Sunday, July 12, 2020

Mahanthappa Reflects on his Jazz Influences

“Heroes” Rudy Royston, Rudresh Mahanthappa, and François Moutin (courtesy of Braithwaite & Katz Communications)

This coming Friday Whirlwind Recordings will release the latest album from jazz alto saxophonist Rudresh Mahanthappa. Entitled Hero Trio, Mahanthappa’s note for the accompanying booklet explains his motives in the very first sentence:
After having released 15 albums of original music as a leader/co-leader, it is an immense pleasure to record music that is not my own.
In other words the album is a nod to those “heroes” behind Mahanthappa’s own prodigious capacity for invention. He achieves his goal by leading a trio, whose other members are François Moutin on bass and Rudy Royston on drums. As usual, has created a Web page to process pre-orders of this new album.

As one scans the track list, it becomes quickly clear that one “hero” stands out above all the others: Charlie Parker. Other tracks are devoted to Ornette Coleman, Keith Jarrett, “standards” composers Vernon Duke and Gene de Paul, and, more recently, Stevie Wonder and the partnership of June Carter Cash and Merle Kilgore. There is also a single track that combines Parker’s “Barbados” with John Coltrane’s “26-2” (which, in turn, is a contrafact of Parker’s “Confirmation”). Almost all of the tracks are subjected to Mahanthappa’s imaginative approaches to arrangement. Adding rhythmic eccentricity to the Cash-Kilgore “Ring of Fire” is a particularly apposite case in point. The only tracks that do not acknowledge arrangement are Coleman’s “Sadness” and Jarrett’s “The Windup.” The Wonder track, “Overjoyed,” uses an arrangement by Danilo Perez.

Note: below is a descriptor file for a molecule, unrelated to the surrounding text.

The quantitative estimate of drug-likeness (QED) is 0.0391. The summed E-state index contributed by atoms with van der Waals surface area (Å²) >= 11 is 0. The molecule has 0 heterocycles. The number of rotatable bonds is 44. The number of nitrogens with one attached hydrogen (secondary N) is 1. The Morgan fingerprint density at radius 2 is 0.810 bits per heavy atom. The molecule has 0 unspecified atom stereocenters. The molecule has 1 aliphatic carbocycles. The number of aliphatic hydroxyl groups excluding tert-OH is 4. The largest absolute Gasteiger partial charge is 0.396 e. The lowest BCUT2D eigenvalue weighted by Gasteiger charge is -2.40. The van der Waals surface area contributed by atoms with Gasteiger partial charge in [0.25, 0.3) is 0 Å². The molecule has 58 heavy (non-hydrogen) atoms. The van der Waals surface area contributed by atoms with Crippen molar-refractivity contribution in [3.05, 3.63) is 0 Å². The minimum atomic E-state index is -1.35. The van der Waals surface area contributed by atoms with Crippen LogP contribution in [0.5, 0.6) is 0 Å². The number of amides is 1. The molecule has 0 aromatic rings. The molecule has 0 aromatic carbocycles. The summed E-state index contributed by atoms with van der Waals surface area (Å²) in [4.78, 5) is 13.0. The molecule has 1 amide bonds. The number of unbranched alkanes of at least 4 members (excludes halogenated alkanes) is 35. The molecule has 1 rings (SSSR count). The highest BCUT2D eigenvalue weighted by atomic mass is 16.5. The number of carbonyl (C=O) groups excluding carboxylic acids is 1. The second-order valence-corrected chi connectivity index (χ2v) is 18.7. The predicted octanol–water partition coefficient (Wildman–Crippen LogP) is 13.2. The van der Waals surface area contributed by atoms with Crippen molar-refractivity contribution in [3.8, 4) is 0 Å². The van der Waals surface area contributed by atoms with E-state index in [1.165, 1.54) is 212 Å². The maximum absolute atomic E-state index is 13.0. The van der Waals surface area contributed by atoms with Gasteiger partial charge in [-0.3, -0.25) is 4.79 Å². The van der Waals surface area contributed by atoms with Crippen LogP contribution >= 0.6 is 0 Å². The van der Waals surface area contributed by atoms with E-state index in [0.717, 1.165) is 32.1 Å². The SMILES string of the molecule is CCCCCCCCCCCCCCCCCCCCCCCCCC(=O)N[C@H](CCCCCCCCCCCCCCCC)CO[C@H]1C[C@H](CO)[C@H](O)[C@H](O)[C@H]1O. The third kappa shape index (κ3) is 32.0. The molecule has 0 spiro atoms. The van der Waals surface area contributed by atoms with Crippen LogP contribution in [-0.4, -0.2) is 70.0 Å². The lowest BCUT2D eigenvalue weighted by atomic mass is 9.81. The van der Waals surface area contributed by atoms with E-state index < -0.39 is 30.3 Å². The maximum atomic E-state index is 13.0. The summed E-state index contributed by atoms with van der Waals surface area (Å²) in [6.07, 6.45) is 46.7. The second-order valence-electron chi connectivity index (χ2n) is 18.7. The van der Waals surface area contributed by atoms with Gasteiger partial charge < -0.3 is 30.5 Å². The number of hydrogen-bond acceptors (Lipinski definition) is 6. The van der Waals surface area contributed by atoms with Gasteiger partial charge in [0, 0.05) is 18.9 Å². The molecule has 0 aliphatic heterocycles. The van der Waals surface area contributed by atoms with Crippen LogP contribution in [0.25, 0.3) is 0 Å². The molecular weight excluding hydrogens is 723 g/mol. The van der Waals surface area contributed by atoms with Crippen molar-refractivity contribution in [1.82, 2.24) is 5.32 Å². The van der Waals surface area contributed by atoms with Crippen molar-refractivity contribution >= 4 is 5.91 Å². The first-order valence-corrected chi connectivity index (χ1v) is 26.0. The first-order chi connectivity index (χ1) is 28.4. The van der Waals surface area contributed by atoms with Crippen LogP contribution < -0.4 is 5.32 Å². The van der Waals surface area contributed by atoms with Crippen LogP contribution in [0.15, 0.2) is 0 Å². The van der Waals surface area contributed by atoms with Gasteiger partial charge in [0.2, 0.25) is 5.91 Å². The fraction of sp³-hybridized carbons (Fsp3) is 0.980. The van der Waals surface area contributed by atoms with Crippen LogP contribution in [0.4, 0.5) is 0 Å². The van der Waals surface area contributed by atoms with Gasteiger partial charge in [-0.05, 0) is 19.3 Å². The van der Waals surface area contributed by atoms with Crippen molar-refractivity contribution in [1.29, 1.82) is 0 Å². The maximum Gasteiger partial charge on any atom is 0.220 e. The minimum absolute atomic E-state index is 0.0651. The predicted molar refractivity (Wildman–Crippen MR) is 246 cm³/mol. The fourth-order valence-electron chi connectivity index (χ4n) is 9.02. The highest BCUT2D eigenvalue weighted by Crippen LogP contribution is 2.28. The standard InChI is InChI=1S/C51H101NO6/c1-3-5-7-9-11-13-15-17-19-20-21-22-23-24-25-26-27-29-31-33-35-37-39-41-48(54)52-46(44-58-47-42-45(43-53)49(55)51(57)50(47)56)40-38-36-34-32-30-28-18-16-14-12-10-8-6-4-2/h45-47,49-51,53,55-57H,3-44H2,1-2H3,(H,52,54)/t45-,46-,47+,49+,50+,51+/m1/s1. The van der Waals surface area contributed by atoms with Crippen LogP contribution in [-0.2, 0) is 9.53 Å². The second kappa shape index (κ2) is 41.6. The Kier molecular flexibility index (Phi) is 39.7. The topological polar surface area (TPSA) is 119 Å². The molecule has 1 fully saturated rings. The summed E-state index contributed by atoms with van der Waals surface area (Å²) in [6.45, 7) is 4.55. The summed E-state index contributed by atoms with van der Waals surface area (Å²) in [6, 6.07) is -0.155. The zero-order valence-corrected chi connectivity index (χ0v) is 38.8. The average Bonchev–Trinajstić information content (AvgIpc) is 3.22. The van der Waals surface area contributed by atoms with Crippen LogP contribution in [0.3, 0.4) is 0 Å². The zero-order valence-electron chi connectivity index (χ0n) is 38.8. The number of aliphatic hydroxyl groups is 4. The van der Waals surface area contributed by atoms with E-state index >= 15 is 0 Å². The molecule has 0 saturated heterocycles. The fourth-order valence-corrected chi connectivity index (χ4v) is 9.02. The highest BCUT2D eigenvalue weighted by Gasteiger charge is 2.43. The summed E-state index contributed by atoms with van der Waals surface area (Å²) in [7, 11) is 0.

As trios go, this is one in which Mahanthappa is almost always in the spotlight. Nevertheless, Royston brings a refreshing eccentricity to the beat behind Mahanthappa’s solos. Moutin also gets several opportunities for solo bass work, most of which involve plucking. However, there is some highly imaginative bowed work before Mahanthappa introduces the theme of Coleman’s “Sadness.” As a result, each track emerges with its own way of drawing in the attentive listener, and there is much to be mined from attentive listening to this trio’s takes on jazz history.